I was sitting by Alice, a charming young woman.  Bob sat on the other side, a large older married man.  She was scheduling a meeting with Bob at a local pub after work.  It was certainly innocent enough until he started making jokes about making sure they didn’t drink too much on a weekday.  Then he made a “joke” about her sitting in his lap.  And finally there was the “joke” about not staying out too late.

Nothing is clear cut in the real world.  First off, Bob was making bad jokes throughout the meeting.  Alice had been encouraging those jokes by laughing, or at least chuckling.  Trust me, the jokes weren’t that good.  Bob has no work authority over Alice, but as an older man she may have some respect for him.

Here’s my problem, and I’m asking you for help.

What is with Bob?  Why is he effectively hitting on Alice?  Hasn’t he heard of the #MeToo movement?  Hasn’t he ever been introduced to good taste?  At the very least, can’t he learn to tell better jokes?

Alice has a boyfriend, I heard her telling Bob that at least once.  But I can’t be sure she was offended by his “moves.”

I would have liked to confront Bob and ask him if he’d like me to sit in his lap for a change.  (I’m a big enough guy, by the way, I wouldn’t care.)  I have to be careful, he might say yes.

Or maybe I should act all coy and ask him to help me with a hypothetical situation, and then describe him in detail.  With my luck he probably wouldn’t get it.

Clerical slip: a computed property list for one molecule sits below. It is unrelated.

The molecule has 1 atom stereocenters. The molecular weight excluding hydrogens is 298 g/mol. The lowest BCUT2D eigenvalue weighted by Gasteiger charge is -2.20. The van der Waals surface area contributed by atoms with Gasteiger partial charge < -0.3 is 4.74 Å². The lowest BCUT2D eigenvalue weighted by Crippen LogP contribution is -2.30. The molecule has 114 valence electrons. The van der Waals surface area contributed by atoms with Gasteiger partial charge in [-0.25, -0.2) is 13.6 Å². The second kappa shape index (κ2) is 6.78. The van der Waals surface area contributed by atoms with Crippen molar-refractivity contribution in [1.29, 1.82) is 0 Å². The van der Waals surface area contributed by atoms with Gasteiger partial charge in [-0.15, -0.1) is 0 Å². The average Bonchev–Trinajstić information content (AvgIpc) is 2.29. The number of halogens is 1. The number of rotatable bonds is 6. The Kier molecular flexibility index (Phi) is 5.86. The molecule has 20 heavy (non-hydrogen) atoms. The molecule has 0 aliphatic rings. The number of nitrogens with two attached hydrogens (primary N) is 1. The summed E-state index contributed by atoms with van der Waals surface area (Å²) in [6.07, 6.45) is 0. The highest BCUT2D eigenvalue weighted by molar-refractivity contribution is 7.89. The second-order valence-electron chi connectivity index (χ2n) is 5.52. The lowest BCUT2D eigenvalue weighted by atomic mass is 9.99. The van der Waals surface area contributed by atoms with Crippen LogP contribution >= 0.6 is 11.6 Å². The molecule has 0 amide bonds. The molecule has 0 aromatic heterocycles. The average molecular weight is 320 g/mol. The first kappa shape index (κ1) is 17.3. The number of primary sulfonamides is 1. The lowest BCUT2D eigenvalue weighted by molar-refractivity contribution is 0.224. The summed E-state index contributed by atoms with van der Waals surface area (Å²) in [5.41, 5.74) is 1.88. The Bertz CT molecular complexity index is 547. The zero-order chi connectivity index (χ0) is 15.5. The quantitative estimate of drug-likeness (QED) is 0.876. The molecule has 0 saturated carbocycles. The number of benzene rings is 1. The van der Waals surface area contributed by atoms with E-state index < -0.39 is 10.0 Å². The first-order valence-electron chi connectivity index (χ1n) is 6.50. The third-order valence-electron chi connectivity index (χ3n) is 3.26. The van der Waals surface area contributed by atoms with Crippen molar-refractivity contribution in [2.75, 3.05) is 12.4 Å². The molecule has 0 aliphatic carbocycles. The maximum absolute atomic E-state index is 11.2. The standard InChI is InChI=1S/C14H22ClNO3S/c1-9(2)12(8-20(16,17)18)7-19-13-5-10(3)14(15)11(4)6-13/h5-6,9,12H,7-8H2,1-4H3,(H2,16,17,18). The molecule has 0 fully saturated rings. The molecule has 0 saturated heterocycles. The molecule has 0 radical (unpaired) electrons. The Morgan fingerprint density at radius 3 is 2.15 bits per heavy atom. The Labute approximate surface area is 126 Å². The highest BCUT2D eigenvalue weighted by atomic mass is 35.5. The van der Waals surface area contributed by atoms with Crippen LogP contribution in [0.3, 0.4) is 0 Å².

Maybe I should just file a police report.  Ha.  Good luck with that.  They’re busy enough chasing overdoses and crooked politicians.  Well, overdoses.

Perhaps the best place to start is to ask Alice what she thinks.  I don’t mind telling her how I felt (UNcomfortable!) but if it’s some kind of game she plays with Bob, then who am I to judge?

Why can’t people make it simple?  Perhaps everyone really wishes we lived back in tribal times, where those with the biggest sticks got their way.  Everyone else simply got out of their way.

Oh well.  If you have any advice I’d love to hear it.  The only other suggestion I can think of is that we change society so that we are all far more respectful of each other.

Talk about dreaming!

Emily Dickinson Makes Me Dream

Rocking your World since 1884

Hello Gentle Reader,

My big news is that I finished the book!  As finished as it can be without the insights of critical readers.  It’s in the hands of critical reader number one, and I’m biting my nails waiting for her verdict.  And her red pen marks.  I hope she likes it.  I don’t want to keep asking her, because I want her to enjoy it without any additional pressures.  She’s also fighting cancer, and other ailments, so there’s slightly higher priorities in her life.  But she’s had it a whole week!  What’s taking her so long?

Anyway, writing the book has allowed me to become intimate with Jane Austen.  I don’t have a problem telling you that I have a thing for Jane.  If she showed up at the door, I’d take her out for ice cream.  My wife might get jealous, but she’s invited as well.  I hope Jane has her flesh on.

In order to start relaxing after this 18 month ordeal, I’ve been doing all sorts of fun stuff.  Including picking up a childhood poetry book edited by Louis Untermeyer.  Great stuff.  In it I came across this poem about a narrow fellow who parted grass like a comb.  And I was hooked.

Since then I’ve been “dating” Emily.  I hope Jane won’t mind.  True, she is a slightly younger woman, but she’s still older than me.  Oh, but what incredible insights.  I’m going to share some of my new enthusiasm with you here, and we’ll start with this: